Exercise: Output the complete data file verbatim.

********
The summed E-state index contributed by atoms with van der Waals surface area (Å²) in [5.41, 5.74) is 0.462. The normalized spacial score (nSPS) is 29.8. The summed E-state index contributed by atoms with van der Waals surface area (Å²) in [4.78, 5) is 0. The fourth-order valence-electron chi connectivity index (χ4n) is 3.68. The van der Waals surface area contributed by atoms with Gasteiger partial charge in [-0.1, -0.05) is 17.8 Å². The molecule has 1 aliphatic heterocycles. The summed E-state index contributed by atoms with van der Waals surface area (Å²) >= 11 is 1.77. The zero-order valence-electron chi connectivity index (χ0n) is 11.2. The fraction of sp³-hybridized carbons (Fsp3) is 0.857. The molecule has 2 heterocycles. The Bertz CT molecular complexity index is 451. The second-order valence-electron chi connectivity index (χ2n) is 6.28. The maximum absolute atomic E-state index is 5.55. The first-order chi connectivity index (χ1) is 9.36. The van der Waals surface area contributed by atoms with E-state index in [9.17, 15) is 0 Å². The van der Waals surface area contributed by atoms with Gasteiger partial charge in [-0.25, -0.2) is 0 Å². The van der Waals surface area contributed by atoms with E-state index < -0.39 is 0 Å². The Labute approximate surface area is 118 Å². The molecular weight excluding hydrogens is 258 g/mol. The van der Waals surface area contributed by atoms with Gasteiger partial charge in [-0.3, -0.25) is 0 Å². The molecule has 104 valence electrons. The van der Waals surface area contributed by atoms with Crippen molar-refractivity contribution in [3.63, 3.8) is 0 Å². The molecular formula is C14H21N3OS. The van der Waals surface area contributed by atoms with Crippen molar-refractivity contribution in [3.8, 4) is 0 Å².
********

The summed E-state index contributed by atoms with van der Waals surface area (Å²) in [5.41, 5.74) is 0.462. The normalized spacial score (nSPS) is 29.8. The summed E-state index contributed by atoms with van der Waals surface area (Å²) in [4.78, 5) is 0. The fourth-order valence-electron chi connectivity index (χ4n) is 3.68. The van der Waals surface area contributed by atoms with Gasteiger partial charge in [-0.1, -0.05) is 17.8 Å². The molecule has 1 aliphatic heterocycles. The summed E-state index contributed by atoms with van der Waals surface area (Å²) >= 11 is 1.77. The zero-order valence-electron chi connectivity index (χ0n) is 11.2. The fraction of sp³-hybridized carbons (Fsp3) is 0.857. The molecule has 2 heterocycles. The Bertz CT molecular complexity index is 451. The second-order valence-electron chi connectivity index (χ2n) is 6.28. The maximum absolute atomic E-state index is 5.55. The first-order chi connectivity index (χ1) is 9.36. The van der Waals surface area contributed by atoms with E-state index in [9.17, 15) is 0 Å². The van der Waals surface area contributed by atoms with Gasteiger partial charge in [-0.25, -0.2) is 0 Å². The van der Waals surface area contributed by atoms with E-state index < -0.39 is 0 Å². The Labute approximate surface area is 118 Å². The molecular weight excluding hydrogens is 258 g/mol. The van der Waals surface area contributed by atoms with Gasteiger partial charge in [-0.3, -0.25) is 0 Å². The molecule has 104 valence electrons. The van der Waals surface area contributed by atoms with Crippen molar-refractivity contribution in [3.63, 3.8) is 0 Å². The molecular formula is C14H21N3OS. The van der Waals surface area contributed by atoms with Crippen molar-refractivity contribution in [3.8, 4) is 0 Å².